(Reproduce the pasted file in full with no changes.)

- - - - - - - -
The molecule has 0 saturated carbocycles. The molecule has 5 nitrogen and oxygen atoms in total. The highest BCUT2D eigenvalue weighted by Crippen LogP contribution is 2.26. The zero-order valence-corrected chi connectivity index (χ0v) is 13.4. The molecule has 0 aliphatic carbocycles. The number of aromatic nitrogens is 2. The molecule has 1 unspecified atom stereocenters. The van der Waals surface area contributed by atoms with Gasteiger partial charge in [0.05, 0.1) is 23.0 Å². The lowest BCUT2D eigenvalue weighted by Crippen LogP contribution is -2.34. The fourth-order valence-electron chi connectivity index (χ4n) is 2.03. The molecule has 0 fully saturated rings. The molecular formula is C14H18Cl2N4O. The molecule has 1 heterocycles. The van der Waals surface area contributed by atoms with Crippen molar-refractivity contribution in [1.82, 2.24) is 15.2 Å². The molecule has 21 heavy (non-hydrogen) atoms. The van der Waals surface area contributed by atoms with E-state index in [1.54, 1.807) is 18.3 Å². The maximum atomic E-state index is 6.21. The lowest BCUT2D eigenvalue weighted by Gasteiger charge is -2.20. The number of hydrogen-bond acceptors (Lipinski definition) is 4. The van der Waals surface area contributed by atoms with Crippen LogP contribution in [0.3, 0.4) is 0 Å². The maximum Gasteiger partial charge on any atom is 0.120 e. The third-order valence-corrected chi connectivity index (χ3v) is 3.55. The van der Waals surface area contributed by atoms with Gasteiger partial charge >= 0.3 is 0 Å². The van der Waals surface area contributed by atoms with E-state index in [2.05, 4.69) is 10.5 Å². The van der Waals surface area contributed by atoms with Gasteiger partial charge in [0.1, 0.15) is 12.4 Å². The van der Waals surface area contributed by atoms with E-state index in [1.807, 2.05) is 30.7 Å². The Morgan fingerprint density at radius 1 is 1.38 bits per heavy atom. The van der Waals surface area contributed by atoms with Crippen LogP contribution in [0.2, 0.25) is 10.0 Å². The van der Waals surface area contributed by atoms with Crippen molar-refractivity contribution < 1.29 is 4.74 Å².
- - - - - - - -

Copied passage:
The molecule has 0 saturated carbocycles. The molecule has 5 nitrogen and oxygen atoms in total. The highest BCUT2D eigenvalue weighted by Crippen LogP contribution is 2.26. The zero-order valence-corrected chi connectivity index (χ0v) is 13.4. The molecule has 0 aliphatic carbocycles. The number of aromatic nitrogens is 2. The molecule has 1 unspecified atom stereocenters. The van der Waals surface area contributed by atoms with Gasteiger partial charge in [0.05, 0.1) is 23.0 Å². The lowest BCUT2D eigenvalue weighted by Crippen LogP contribution is -2.34. The fourth-order valence-electron chi connectivity index (χ4n) is 2.03. The molecule has 0 fully saturated rings. The molecular formula is C14H18Cl2N4O. The molecule has 1 heterocycles. The van der Waals surface area contributed by atoms with Crippen molar-refractivity contribution in [1.82, 2.24) is 15.2 Å². The molecule has 21 heavy (non-hydrogen) atoms. The van der Waals surface area contributed by atoms with E-state index in [1.54, 1.807) is 18.3 Å². The maximum atomic E-state index is 6.21. The lowest BCUT2D eigenvalue weighted by Gasteiger charge is -2.20. The number of hydrogen-bond acceptors (Lipinski definition) is 4. The van der Waals surface area contributed by atoms with Crippen LogP contribution in [0.3, 0.4) is 0 Å². The maximum Gasteiger partial charge on any atom is 0.120 e. The third-order valence-corrected chi connectivity index (χ3v) is 3.55. The van der Waals surface area contributed by atoms with Gasteiger partial charge >= 0.3 is 0 Å². The van der Waals surface area contributed by atoms with E-state index in [2.05, 4.69) is 10.5 Å². The van der Waals surface area contributed by atoms with Gasteiger partial charge in [0.1, 0.15) is 12.4 Å². The van der Waals surface area contributed by atoms with E-state index in [1.807, 2.05) is 30.7 Å². The Morgan fingerprint density at radius 1 is 1.38 bits per heavy atom. The van der Waals surface area contributed by atoms with Crippen LogP contribution in [0.2, 0.25) is 10.0 Å². The van der Waals surface area contributed by atoms with Crippen molar-refractivity contribution < 1.29 is 4.74 Å².